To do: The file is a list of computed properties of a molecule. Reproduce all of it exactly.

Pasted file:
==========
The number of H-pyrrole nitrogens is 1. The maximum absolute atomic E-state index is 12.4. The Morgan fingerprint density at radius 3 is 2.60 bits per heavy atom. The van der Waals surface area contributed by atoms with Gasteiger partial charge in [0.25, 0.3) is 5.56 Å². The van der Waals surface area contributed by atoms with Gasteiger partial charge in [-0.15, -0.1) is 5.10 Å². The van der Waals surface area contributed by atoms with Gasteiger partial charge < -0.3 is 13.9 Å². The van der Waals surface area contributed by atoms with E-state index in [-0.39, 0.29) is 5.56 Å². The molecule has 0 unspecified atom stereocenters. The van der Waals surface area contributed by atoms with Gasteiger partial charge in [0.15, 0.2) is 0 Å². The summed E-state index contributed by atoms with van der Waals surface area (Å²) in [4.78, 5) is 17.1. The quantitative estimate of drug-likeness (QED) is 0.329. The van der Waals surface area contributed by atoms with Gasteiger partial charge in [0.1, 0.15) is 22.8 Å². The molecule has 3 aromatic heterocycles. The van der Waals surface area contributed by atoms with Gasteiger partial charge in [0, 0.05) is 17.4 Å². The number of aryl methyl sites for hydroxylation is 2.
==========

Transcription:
The number of H-pyrrole nitrogens is 1. The maximum absolute atomic E-state index is 12.4. The Morgan fingerprint density at radius 3 is 2.60 bits per heavy atom. The van der Waals surface area contributed by atoms with Gasteiger partial charge in [0.25, 0.3) is 5.56 Å². The van der Waals surface area contributed by atoms with Gasteiger partial charge in [-0.15, -0.1) is 5.10 Å². The van der Waals surface area contributed by atoms with Gasteiger partial charge < -0.3 is 13.9 Å². The van der Waals surface area contributed by atoms with E-state index in [-0.39, 0.29) is 5.56 Å². The molecule has 0 unspecified atom stereocenters. The van der Waals surface area contributed by atoms with Gasteiger partial charge in [0.15, 0.2) is 0 Å². The summed E-state index contributed by atoms with van der Waals surface area (Å²) in [4.78, 5) is 17.1. The quantitative estimate of drug-likeness (QED) is 0.329. The van der Waals surface area contributed by atoms with Gasteiger partial charge in [0.1, 0.15) is 22.8 Å². The molecule has 3 aromatic heterocycles. The van der Waals surface area contributed by atoms with Gasteiger partial charge in [0, 0.05) is 17.4 Å². The number of aryl methyl sites for hydroxylation is 2.